How The Marvel's Avengers Game Can Turn It Around

Marvel’s Avengers has an incredible single-player story, which made it very odd that Square Enix chose to market the Crystal Dynamics game heavily as a multiplayer experience. With so much of a focus on playing with friends, the endgame component of the Marvel game left little to be desired. Many felt that the grind was not worth the effort, a problem that games like Destiny 2 have faced, and with the response to those complaints being to make the title even more of a grind, we couldn’t help but wonder what the heck the studio is doing and offer up a few things we’d like to see to help them turn it around. 

How can Square Enix and Crystal Dynamics make Marvel’s Avengers good again? 

The single-player story of Marvel’s Avengers, despite initial reservations over character models, was a pretty big hit for many players. It offered a different perspective of some of our favorite heroes and it also gave the “adorkably” charming Kamala Khan a spotlight that this character deserved. The story wasn’t the problem. The problem was that Square Enix shoved the story aside when marketing the title pre-launch so when it eventually did release, players were expecting this breathtaking, fully fleshed-out multiplayer endgame experience. What they got was an endless repetitious cycle that didn’t feel like there was any real payoff. The grind was real. It was also Real Boring™. 

In response to criticisms that the grind was just too much and that the endgame experience felt lacking, Crystal Dynamics announced a new set of changes. The answer? More grind! Now, the studio is making it even harder to level up and is not even offering an increase in XP until level 25. The vanilla version of the game made the grind to level 50 slow (seemingly never-ending), and without reward. The decision to make the progression even slower, even harder to get to was the exact opposite of the change this team should have implemented. 

To further the disconnect that the studio seems to have with what players want, our own Andrew Reiner noted in his review that the endgame content didn’t match up with the goal intended. He said, “It doesn’t have the competitive hooks of similarly designed games like Destiny. A steady drip of new stories and missions will be needed along with the announced heroes.”

Crystal Dynamics needs to adopt a more consistent content schedule. The sparsity and sporadic release of anything new makes it hard for players that are losing faith to stay focused on the game. Personally, I would love to see the studio release a new hero and a new baddie every 3-4 months or so. That will keep players interested long enough to wait out any “online boredom” felt while awaiting new arrivals. It will also keep those that do move onto other games a reason to jump back in, and a reason to keep jumping back in.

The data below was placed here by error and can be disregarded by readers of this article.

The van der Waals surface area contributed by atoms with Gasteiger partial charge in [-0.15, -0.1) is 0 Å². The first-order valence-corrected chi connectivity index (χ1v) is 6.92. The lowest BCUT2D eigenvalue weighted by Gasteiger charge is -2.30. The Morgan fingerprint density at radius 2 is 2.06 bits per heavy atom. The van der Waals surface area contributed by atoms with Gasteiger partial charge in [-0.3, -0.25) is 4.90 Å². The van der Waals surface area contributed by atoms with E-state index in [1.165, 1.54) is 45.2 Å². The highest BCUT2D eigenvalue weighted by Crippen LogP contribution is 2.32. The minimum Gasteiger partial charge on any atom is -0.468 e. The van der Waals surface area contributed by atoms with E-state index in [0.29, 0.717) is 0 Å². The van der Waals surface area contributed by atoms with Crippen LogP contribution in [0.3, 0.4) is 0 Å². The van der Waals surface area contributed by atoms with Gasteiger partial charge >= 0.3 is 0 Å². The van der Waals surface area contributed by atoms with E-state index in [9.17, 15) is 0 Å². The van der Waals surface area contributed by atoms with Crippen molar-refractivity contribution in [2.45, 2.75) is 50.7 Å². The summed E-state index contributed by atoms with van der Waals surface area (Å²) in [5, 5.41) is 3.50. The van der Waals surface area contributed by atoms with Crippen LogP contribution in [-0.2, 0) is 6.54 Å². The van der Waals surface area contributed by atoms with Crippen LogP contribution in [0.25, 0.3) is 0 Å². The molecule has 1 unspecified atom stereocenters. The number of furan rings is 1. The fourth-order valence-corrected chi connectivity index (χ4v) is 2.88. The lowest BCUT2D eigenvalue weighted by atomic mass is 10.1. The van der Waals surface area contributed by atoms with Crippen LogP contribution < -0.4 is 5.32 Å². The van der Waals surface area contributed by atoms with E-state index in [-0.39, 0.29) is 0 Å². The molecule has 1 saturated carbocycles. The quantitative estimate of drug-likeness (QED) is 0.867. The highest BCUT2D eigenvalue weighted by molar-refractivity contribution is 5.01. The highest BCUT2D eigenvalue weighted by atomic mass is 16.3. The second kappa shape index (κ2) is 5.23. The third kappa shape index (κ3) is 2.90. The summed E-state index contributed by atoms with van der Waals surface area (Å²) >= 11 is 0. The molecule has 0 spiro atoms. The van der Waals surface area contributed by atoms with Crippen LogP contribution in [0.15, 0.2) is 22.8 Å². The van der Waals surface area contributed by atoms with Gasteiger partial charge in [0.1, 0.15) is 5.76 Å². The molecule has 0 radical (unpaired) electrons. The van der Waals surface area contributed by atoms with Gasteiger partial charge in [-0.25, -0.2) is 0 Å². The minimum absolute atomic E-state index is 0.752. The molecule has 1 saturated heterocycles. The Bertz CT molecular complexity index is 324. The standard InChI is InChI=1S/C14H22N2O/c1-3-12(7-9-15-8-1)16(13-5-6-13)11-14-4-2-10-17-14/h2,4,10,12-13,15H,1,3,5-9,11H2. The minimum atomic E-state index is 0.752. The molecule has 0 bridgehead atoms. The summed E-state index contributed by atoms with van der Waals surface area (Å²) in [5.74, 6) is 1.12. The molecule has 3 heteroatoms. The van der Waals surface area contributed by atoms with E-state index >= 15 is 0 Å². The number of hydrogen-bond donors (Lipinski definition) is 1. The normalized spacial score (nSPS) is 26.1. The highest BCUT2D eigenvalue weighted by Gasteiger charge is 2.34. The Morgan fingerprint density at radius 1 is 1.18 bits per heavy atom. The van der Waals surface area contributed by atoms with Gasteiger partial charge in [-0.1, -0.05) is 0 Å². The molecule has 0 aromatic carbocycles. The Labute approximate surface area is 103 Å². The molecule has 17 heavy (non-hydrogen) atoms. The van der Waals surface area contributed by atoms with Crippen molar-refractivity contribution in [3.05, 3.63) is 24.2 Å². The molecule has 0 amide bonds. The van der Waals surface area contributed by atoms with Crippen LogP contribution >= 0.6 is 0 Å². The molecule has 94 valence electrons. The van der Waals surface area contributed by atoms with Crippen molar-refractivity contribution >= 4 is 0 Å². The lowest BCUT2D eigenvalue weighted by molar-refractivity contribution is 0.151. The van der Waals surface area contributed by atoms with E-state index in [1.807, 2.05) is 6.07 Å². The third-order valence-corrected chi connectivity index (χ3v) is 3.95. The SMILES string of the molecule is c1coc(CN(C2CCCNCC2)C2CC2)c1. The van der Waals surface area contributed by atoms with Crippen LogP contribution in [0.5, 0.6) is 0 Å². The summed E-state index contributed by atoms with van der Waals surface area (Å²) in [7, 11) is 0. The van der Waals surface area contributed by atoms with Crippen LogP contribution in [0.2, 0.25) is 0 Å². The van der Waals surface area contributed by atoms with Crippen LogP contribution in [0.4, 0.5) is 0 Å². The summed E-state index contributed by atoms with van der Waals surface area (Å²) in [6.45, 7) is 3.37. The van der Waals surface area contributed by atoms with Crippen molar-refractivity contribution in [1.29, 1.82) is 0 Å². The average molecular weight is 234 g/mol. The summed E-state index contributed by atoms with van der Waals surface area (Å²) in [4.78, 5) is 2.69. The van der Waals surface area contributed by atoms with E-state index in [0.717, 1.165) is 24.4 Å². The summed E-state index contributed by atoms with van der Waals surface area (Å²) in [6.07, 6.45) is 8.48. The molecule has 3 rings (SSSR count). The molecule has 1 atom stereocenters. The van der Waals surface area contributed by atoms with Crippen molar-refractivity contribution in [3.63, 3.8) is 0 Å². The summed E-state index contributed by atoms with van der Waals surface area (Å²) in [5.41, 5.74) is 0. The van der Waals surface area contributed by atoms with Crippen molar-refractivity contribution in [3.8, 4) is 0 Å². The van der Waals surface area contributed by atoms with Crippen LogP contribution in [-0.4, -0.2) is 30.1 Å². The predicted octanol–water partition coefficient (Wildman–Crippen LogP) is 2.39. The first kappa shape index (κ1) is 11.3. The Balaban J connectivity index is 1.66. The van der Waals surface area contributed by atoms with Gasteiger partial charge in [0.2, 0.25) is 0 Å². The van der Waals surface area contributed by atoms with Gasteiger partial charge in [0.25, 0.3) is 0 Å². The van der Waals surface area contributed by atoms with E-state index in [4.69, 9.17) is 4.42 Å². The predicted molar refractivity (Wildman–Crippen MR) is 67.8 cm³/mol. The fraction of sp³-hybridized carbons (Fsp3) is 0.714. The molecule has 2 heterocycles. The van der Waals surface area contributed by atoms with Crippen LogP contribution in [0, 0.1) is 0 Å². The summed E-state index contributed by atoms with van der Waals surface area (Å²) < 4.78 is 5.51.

But new characters won’t be enough, especially with the continuously dropping player count. In addition to a new good guy vs. bad guy rotation, the team should invest in multiple zone expansions on a frequent scale as well. While I understand that this might not be as doable as in the past, especially with COVID-19, any purposefully withheld content needs to be brought front and center if it’s ready. 

New skill trees to invest time in, meaningful skill trees that feel new and exciting. New zones to explore that hide rewards that players will care about, new little Easter egg voice lines for players to stumble upon and want to talk about. More comedy, more levity. People want to laugh right now. They need to laugh right now. So make them laugh, this is an all-star cast of heroes that we grew up loving and aspiring to. The MCU and comics have proven time and time again that Marvel has a unique edge when it comes to a comedic overlay, even during serious arcs, and Square Enix should encourage Crystal Dynamics to lean into this. 

Is it worth it? 

Should Square and Crystal continue throwing money at a game that continues to go downhill? It’s technically still making a profit, so it’s not in the position that BioWare found itself in with Anthem, but that doesn’t mean that the same future isn’t a distinct possibility. What the company needs to do now is show that they are listening. Tap into its inner Bungie and put action behind words: “We hear you, we’re listening, we’ll do better” and then actually do better. Players want content. The company has more content than most IPs to work with. Use it. Harness it. Deliver it and we could just see a 180 that the game needs to thrive. 

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